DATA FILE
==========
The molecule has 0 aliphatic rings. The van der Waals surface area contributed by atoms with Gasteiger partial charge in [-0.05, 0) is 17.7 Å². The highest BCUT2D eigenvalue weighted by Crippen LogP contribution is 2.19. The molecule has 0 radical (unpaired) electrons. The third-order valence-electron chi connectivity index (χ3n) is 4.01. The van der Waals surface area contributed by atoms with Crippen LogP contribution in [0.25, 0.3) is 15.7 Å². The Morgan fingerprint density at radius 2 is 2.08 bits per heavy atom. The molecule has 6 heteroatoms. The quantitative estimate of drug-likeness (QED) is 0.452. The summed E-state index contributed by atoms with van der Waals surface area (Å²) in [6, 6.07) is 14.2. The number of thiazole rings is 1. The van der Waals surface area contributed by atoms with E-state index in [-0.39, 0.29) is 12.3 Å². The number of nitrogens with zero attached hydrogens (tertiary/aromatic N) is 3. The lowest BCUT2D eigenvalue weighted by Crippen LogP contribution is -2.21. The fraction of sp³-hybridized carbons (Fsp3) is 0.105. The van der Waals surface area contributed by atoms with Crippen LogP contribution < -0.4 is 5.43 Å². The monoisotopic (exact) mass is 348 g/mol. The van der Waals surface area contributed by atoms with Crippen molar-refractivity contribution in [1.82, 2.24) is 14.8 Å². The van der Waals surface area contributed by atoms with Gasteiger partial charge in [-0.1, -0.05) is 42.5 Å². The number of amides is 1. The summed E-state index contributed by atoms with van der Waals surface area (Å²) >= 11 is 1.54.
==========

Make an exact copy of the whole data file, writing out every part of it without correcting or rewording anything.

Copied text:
The molecule has 0 aliphatic rings. The van der Waals surface area contributed by atoms with Gasteiger partial charge in [-0.05, 0) is 17.7 Å². The highest BCUT2D eigenvalue weighted by Crippen LogP contribution is 2.19. The molecule has 0 radical (unpaired) electrons. The third-order valence-electron chi connectivity index (χ3n) is 4.01. The van der Waals surface area contributed by atoms with Crippen LogP contribution in [0.25, 0.3) is 15.7 Å². The Morgan fingerprint density at radius 2 is 2.08 bits per heavy atom. The molecule has 6 heteroatoms. The quantitative estimate of drug-likeness (QED) is 0.452. The summed E-state index contributed by atoms with van der Waals surface area (Å²) in [6, 6.07) is 14.2. The number of thiazole rings is 1. The van der Waals surface area contributed by atoms with E-state index in [-0.39, 0.29) is 12.3 Å². The number of nitrogens with zero attached hydrogens (tertiary/aromatic N) is 3. The lowest BCUT2D eigenvalue weighted by Crippen LogP contribution is -2.21. The fraction of sp³-hybridized carbons (Fsp3) is 0.105. The van der Waals surface area contributed by atoms with Crippen LogP contribution < -0.4 is 5.43 Å². The monoisotopic (exact) mass is 348 g/mol. The van der Waals surface area contributed by atoms with Crippen molar-refractivity contribution in [1.82, 2.24) is 14.8 Å². The van der Waals surface area contributed by atoms with Gasteiger partial charge in [-0.1, -0.05) is 42.5 Å². The number of amides is 1. The summed E-state index contributed by atoms with van der Waals surface area (Å²) >= 11 is 1.54.